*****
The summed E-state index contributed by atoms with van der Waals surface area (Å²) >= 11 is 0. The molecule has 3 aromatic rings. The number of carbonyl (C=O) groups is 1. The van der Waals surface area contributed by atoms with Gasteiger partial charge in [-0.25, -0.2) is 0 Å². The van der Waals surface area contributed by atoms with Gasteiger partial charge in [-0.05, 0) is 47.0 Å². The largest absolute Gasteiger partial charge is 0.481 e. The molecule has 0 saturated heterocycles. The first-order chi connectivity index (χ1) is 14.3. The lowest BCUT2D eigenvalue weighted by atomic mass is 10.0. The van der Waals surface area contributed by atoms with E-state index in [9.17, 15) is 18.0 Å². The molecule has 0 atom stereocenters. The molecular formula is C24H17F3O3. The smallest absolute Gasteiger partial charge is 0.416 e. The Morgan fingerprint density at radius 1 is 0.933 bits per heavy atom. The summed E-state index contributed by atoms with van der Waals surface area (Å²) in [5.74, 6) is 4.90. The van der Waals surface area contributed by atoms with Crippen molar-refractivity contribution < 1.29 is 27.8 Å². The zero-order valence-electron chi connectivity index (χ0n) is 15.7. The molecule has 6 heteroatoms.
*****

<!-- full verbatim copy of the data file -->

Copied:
The summed E-state index contributed by atoms with van der Waals surface area (Å²) >= 11 is 0. The molecule has 3 aromatic rings. The number of carbonyl (C=O) groups is 1. The van der Waals surface area contributed by atoms with Gasteiger partial charge in [-0.25, -0.2) is 0 Å². The van der Waals surface area contributed by atoms with Gasteiger partial charge in [-0.05, 0) is 47.0 Å². The largest absolute Gasteiger partial charge is 0.481 e. The molecule has 0 saturated heterocycles. The first-order chi connectivity index (χ1) is 14.3. The lowest BCUT2D eigenvalue weighted by atomic mass is 10.0. The van der Waals surface area contributed by atoms with E-state index in [9.17, 15) is 18.0 Å². The molecule has 0 atom stereocenters. The molecular formula is C24H17F3O3. The smallest absolute Gasteiger partial charge is 0.416 e. The Morgan fingerprint density at radius 1 is 0.933 bits per heavy atom. The summed E-state index contributed by atoms with van der Waals surface area (Å²) in [5.74, 6) is 4.90. The van der Waals surface area contributed by atoms with Crippen molar-refractivity contribution < 1.29 is 27.8 Å². The zero-order valence-electron chi connectivity index (χ0n) is 15.7. The molecule has 6 heteroatoms.